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Just who are the Taliban?

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Just who are the Taliban?


Most Taliban members are Pashtuns, a people who for centuries dominated a vast territory straddling Pakistan and Afghanistan. In 1893 the frontier between the two countries was fixed by Britain, which had never been able to impose its will on the fierce mountain people.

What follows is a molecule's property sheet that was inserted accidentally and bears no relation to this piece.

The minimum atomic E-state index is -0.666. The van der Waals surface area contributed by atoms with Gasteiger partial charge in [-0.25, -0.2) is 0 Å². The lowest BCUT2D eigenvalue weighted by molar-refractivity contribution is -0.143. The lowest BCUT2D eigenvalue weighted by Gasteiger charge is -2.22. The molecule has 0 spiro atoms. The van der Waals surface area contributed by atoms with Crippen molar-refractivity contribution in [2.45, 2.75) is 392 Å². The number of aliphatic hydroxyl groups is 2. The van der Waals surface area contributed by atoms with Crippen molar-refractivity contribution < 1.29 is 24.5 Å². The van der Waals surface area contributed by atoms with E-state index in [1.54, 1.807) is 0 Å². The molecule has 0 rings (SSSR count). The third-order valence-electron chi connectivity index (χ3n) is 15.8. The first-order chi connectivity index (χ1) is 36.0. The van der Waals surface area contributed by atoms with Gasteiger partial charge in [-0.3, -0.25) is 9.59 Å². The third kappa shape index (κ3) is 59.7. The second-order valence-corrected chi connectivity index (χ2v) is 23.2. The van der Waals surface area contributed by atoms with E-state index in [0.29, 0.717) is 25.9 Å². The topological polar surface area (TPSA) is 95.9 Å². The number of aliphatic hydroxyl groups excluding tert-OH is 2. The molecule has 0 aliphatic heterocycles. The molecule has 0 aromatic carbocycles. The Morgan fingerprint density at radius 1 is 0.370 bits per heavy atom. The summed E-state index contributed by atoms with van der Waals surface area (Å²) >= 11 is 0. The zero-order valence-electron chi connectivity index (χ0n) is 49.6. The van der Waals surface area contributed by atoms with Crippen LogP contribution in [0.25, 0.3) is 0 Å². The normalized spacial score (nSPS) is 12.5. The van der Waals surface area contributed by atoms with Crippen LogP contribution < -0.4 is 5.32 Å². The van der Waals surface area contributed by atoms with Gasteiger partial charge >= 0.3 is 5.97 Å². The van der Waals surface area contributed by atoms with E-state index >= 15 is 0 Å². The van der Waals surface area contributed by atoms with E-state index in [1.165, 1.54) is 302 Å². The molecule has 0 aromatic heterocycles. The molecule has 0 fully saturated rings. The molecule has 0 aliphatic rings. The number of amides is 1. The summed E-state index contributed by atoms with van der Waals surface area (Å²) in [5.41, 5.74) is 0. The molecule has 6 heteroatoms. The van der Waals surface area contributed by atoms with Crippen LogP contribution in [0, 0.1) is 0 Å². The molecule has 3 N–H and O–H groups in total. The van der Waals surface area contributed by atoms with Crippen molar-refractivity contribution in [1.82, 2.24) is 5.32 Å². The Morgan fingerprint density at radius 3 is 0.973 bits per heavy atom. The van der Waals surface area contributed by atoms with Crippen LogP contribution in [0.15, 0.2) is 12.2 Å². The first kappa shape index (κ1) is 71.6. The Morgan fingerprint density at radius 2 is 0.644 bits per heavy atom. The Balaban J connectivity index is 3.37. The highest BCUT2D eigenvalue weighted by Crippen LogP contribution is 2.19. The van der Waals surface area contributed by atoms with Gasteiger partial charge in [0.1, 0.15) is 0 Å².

The Durand line, as it was called, cut the Pastun population in two, and it has always been seen as an imposition from outside. The Taliban movement came to prominence in Afghanistan in 1994, after CIA weapons and money had helped them kick the Russians out five years previously. Most Talibans were educated in religious schools, madrassas, in Pakistan. They promised to restore peace and security and enforce their own austere version of Sharia law once in power. In 1996 they conquered Kabul. Two years later almost 90% of Aghanistan was theirs. At their head is Mullah Omar,a village clergyman who lost his right eye fighting the Soviet occupying forces in the 1980s. He is accused by the West of giving hospitality to Osama bin Laden and senior al-Qaeda associates. So in October 2001 a US military coalition with the help of the Northern Alliance invaded Afghanistan, and by early December the Taliban regime had collapsed. Although Mullah Omar survived the American onslaught, the Talibans were forced into Afghanistan’s southern provinces. It enabled them to limit human and material losses, and return with a vengeance. Today despite the presence of Western troops in the country the Taliban has regrouped, rendering vast parts of the country insecure, and violence is back to 2001 levels. The Taliban wants the election on Thursday to fail; they want the US to fail, and they are doing everything they can to stop people going to the polls. Last Sunday they went beyond calling for a simple boycott; now they promise bombs and bullets for voting stations, and mutilations for those who dare to vote. But one former Taliban commander is running for President. Mullah Abdul Salaam has renounced violence and attempts to gather rebels round the talks table. At a meeting of his supporters in Kabul, he spoke to foreign media: “We need the Afghani Taliban, whether extremist or moderate. We have to gather with them around the table and accept what they have to say. The other Taliban, the ones from al-Qaeda, the foreigners, their opinions we’re not going to take into account. We will banish them,” he says. Mullah Abdul Salaam’s chances of becoming president are all but non-existent, but he hopes to carve out a role for himself as negotiator between the government and the Taliban.

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